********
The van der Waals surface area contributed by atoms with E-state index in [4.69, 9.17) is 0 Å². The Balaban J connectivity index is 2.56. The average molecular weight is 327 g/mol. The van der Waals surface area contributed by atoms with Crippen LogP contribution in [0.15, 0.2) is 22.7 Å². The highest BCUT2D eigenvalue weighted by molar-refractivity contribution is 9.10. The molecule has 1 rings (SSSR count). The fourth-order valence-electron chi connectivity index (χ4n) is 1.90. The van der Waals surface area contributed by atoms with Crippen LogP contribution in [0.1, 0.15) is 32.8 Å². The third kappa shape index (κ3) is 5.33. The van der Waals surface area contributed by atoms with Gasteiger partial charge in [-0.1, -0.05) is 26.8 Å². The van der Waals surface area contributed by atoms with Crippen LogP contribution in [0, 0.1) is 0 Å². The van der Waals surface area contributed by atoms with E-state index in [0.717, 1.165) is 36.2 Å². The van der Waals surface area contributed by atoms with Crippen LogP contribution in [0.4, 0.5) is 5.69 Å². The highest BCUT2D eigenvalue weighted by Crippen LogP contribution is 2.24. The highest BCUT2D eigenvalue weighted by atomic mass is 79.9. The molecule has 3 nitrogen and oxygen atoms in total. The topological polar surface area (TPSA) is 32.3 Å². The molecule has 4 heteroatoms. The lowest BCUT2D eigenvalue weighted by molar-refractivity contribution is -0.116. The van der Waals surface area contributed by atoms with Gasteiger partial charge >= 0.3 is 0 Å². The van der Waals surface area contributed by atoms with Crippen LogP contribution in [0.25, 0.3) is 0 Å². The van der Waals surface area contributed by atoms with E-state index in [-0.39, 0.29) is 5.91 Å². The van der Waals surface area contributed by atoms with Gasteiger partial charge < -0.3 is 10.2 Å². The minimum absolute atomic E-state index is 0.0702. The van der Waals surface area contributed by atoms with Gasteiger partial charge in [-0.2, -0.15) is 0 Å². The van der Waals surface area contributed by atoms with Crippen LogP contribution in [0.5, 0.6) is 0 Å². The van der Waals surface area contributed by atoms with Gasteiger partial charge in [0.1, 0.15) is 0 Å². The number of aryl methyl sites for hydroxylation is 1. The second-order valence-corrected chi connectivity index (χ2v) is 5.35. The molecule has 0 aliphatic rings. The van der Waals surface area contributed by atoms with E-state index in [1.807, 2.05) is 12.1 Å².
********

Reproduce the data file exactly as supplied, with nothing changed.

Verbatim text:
The van der Waals surface area contributed by atoms with E-state index in [4.69, 9.17) is 0 Å². The Balaban J connectivity index is 2.56. The average molecular weight is 327 g/mol. The van der Waals surface area contributed by atoms with Crippen LogP contribution in [0.15, 0.2) is 22.7 Å². The highest BCUT2D eigenvalue weighted by molar-refractivity contribution is 9.10. The molecule has 1 rings (SSSR count). The fourth-order valence-electron chi connectivity index (χ4n) is 1.90. The van der Waals surface area contributed by atoms with Crippen LogP contribution in [0.1, 0.15) is 32.8 Å². The third kappa shape index (κ3) is 5.33. The van der Waals surface area contributed by atoms with Gasteiger partial charge in [-0.1, -0.05) is 26.8 Å². The van der Waals surface area contributed by atoms with Crippen LogP contribution in [0, 0.1) is 0 Å². The van der Waals surface area contributed by atoms with E-state index in [0.717, 1.165) is 36.2 Å². The van der Waals surface area contributed by atoms with Crippen LogP contribution in [0.4, 0.5) is 5.69 Å². The highest BCUT2D eigenvalue weighted by Crippen LogP contribution is 2.24. The highest BCUT2D eigenvalue weighted by atomic mass is 79.9. The molecule has 3 nitrogen and oxygen atoms in total. The topological polar surface area (TPSA) is 32.3 Å². The molecule has 4 heteroatoms. The lowest BCUT2D eigenvalue weighted by molar-refractivity contribution is -0.116. The van der Waals surface area contributed by atoms with Gasteiger partial charge >= 0.3 is 0 Å². The van der Waals surface area contributed by atoms with Crippen LogP contribution in [0.25, 0.3) is 0 Å². The van der Waals surface area contributed by atoms with E-state index in [-0.39, 0.29) is 5.91 Å². The van der Waals surface area contributed by atoms with Gasteiger partial charge < -0.3 is 10.2 Å². The minimum absolute atomic E-state index is 0.0702. The van der Waals surface area contributed by atoms with Gasteiger partial charge in [-0.2, -0.15) is 0 Å². The van der Waals surface area contributed by atoms with Crippen LogP contribution in [0.5, 0.6) is 0 Å². The van der Waals surface area contributed by atoms with Gasteiger partial charge in [0.1, 0.15) is 0 Å². The number of aryl methyl sites for hydroxylation is 1. The second-order valence-corrected chi connectivity index (χ2v) is 5.35. The molecule has 0 aliphatic rings. The van der Waals surface area contributed by atoms with E-state index in [1.807, 2.05) is 12.1 Å².